The first picture is the burned up Alt extension. I guess sometime in the distant past the Alternator was replaced without disconnecting the Battery and the wiring payed the price. Simple fix....well I thought so. When the new harness arrived and it's then see the plug is melted too on the Headlight harness....more money and time. I do wise up and buy the gauge feed while I'm at it to save the headache I know is coming with it.

The third picture is the installed harness on the alternator. I soon realize my new harness is missing the boots for the battery and stator... after a quick call to California Mustang, we concluded the supplier forgot them in the package I was sent ....Alloy Metal sent me the missing boots. Thank you for that Cal Mustang and Alloy!

The final ( I hope) lesson was the parking lamps. I get the harness install and get to the RS headlight bucket when I find the wiring for the parking light is mangled and butt spliced together...literally fell apart in my hand.

From now on...I swear to really inspect every aspect of a repair before I order anything....I'm currently waiting on the lights...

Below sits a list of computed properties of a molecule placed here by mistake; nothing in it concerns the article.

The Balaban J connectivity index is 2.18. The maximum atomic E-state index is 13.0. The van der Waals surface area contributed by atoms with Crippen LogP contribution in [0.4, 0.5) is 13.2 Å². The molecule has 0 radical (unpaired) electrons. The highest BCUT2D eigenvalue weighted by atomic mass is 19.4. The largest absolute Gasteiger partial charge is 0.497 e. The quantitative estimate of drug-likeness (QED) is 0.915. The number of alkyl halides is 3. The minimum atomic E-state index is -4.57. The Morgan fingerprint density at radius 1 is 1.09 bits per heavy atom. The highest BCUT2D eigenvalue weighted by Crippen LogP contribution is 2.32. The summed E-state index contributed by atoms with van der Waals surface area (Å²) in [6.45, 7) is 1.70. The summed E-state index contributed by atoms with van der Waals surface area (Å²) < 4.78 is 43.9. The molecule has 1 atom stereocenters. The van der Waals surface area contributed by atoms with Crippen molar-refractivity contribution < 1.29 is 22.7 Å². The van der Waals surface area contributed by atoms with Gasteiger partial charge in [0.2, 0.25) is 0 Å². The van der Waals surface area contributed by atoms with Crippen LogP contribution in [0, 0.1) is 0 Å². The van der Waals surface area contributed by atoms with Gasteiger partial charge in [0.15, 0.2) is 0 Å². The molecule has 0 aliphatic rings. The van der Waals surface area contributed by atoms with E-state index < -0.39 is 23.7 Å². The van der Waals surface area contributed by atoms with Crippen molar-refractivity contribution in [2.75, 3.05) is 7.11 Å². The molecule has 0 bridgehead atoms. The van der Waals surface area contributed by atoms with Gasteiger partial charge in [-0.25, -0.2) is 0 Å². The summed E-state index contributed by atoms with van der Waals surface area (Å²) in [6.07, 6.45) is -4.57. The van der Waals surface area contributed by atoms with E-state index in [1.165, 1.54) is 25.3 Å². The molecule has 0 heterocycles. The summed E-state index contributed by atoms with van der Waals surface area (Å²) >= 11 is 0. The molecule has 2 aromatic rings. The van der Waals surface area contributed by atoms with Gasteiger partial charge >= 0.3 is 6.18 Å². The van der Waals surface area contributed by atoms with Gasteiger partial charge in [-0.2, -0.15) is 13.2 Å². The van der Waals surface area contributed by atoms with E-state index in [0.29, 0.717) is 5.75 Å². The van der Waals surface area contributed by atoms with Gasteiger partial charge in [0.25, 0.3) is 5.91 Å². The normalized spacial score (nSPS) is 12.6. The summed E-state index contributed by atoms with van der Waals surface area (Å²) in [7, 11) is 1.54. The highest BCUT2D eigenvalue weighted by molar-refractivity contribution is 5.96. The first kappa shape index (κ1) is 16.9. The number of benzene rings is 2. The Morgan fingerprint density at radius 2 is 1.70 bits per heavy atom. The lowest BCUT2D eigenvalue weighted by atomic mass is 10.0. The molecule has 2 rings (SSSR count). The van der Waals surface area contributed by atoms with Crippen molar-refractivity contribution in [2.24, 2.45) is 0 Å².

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Discussion Starter #10
It will probably never end! I started the water pump and cooling system refurbish this weekend. I bought all the parts for the job and got to cracking on it.... literally the second bolt to come out snapped. I'm going to dig into it further tonight... good news (sorta) is this isn't the first time this has happened in the world and there are many good tips and tricks here on the VMF.
I was a little surprised by the corrosion/ slime behind the water pump... I would have guessed the backing plate should have kept the area dry..
 

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Maybe it is me being overly sentimental, but wow what a story. I bought my car off a very nice guy down in SoCal, no more significance than the hit to the checkbook. I couldn't imagine having a car with that much significance behind it; let alone driving it (even though I know that is what your Pops - RIP - would have wanted).

Enjoy the build, I'll be following.
 

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Discussion Starter #14 (Edited)